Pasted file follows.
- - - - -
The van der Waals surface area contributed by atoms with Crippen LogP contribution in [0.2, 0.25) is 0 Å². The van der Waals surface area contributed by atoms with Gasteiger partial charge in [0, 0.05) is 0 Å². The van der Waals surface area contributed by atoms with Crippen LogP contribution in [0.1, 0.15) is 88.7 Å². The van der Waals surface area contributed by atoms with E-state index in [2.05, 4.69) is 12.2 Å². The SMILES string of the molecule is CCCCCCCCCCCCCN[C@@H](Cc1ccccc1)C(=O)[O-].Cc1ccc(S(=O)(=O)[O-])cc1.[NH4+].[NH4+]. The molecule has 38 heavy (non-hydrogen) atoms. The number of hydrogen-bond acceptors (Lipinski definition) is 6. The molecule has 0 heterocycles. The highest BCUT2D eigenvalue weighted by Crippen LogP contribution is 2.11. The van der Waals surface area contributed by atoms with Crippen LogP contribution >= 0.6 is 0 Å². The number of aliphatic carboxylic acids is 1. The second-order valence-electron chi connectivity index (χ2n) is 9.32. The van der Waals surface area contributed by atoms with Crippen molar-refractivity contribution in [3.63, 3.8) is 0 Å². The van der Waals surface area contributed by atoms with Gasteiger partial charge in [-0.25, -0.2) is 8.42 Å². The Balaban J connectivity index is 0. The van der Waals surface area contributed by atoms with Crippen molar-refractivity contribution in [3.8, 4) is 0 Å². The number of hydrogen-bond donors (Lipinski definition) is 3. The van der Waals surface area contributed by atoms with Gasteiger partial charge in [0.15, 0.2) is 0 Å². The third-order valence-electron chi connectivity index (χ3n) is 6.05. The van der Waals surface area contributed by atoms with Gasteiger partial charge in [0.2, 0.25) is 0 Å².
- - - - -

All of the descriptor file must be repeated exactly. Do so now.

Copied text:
The van der Waals surface area contributed by atoms with Crippen LogP contribution in [0.2, 0.25) is 0 Å². The van der Waals surface area contributed by atoms with Gasteiger partial charge in [0, 0.05) is 0 Å². The van der Waals surface area contributed by atoms with Crippen LogP contribution in [0.1, 0.15) is 88.7 Å². The van der Waals surface area contributed by atoms with E-state index in [2.05, 4.69) is 12.2 Å². The SMILES string of the molecule is CCCCCCCCCCCCCN[C@@H](Cc1ccccc1)C(=O)[O-].Cc1ccc(S(=O)(=O)[O-])cc1.[NH4+].[NH4+]. The molecule has 38 heavy (non-hydrogen) atoms. The number of hydrogen-bond acceptors (Lipinski definition) is 6. The molecule has 0 heterocycles. The highest BCUT2D eigenvalue weighted by Crippen LogP contribution is 2.11. The van der Waals surface area contributed by atoms with Crippen LogP contribution >= 0.6 is 0 Å². The number of aliphatic carboxylic acids is 1. The second-order valence-electron chi connectivity index (χ2n) is 9.32. The van der Waals surface area contributed by atoms with Crippen molar-refractivity contribution in [3.63, 3.8) is 0 Å². The van der Waals surface area contributed by atoms with Gasteiger partial charge in [-0.25, -0.2) is 8.42 Å². The Balaban J connectivity index is 0. The van der Waals surface area contributed by atoms with Crippen molar-refractivity contribution in [3.8, 4) is 0 Å². The number of hydrogen-bond donors (Lipinski definition) is 3. The van der Waals surface area contributed by atoms with Gasteiger partial charge in [0.15, 0.2) is 0 Å². The third-order valence-electron chi connectivity index (χ3n) is 6.05. The van der Waals surface area contributed by atoms with Gasteiger partial charge in [0.2, 0.25) is 0 Å².